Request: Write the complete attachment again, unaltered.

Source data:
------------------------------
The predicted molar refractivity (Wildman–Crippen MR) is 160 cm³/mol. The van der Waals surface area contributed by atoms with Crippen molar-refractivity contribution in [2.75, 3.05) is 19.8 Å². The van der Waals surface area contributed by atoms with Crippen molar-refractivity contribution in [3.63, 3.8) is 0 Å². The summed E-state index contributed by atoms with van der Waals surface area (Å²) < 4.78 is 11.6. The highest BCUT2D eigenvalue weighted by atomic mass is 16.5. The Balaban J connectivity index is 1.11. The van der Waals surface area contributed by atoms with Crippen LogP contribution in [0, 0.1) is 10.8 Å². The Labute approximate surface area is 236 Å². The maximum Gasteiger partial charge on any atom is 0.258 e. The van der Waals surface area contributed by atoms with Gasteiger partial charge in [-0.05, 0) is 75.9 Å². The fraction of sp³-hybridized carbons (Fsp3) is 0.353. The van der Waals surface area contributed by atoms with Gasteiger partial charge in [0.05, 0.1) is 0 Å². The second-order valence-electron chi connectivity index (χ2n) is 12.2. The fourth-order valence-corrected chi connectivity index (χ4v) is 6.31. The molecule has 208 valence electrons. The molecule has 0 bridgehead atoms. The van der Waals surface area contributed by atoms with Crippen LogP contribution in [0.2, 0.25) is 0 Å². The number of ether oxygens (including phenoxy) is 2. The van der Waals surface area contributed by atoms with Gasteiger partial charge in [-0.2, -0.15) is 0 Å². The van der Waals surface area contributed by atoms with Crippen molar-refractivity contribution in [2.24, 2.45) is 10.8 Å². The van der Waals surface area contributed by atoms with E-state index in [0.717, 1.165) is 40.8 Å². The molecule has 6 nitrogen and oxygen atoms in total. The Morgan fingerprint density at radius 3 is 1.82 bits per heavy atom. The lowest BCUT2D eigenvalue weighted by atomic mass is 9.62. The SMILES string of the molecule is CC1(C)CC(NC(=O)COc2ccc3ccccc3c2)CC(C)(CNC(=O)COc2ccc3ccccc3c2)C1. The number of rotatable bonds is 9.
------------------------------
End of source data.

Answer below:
The predicted molar refractivity (Wildman–Crippen MR) is 160 cm³/mol. The van der Waals surface area contributed by atoms with Crippen molar-refractivity contribution in [2.75, 3.05) is 19.8 Å². The van der Waals surface area contributed by atoms with Crippen molar-refractivity contribution in [3.63, 3.8) is 0 Å². The summed E-state index contributed by atoms with van der Waals surface area (Å²) < 4.78 is 11.6. The highest BCUT2D eigenvalue weighted by atomic mass is 16.5. The Balaban J connectivity index is 1.11. The van der Waals surface area contributed by atoms with Crippen LogP contribution in [0, 0.1) is 10.8 Å². The Labute approximate surface area is 236 Å². The maximum Gasteiger partial charge on any atom is 0.258 e. The van der Waals surface area contributed by atoms with Gasteiger partial charge in [-0.05, 0) is 75.9 Å². The fraction of sp³-hybridized carbons (Fsp3) is 0.353. The van der Waals surface area contributed by atoms with Gasteiger partial charge in [0.05, 0.1) is 0 Å². The second-order valence-electron chi connectivity index (χ2n) is 12.2. The fourth-order valence-corrected chi connectivity index (χ4v) is 6.31. The molecule has 208 valence electrons. The molecule has 0 bridgehead atoms. The van der Waals surface area contributed by atoms with Crippen LogP contribution in [0.2, 0.25) is 0 Å². The number of ether oxygens (including phenoxy) is 2. The van der Waals surface area contributed by atoms with Gasteiger partial charge in [-0.2, -0.15) is 0 Å². The van der Waals surface area contributed by atoms with Crippen molar-refractivity contribution in [2.24, 2.45) is 10.8 Å². The van der Waals surface area contributed by atoms with E-state index in [0.717, 1.165) is 40.8 Å². The molecule has 6 nitrogen and oxygen atoms in total. The Morgan fingerprint density at radius 3 is 1.82 bits per heavy atom. The lowest BCUT2D eigenvalue weighted by atomic mass is 9.62. The SMILES string of the molecule is CC1(C)CC(NC(=O)COc2ccc3ccccc3c2)CC(C)(CNC(=O)COc2ccc3ccccc3c2)C1. The number of rotatable bonds is 9.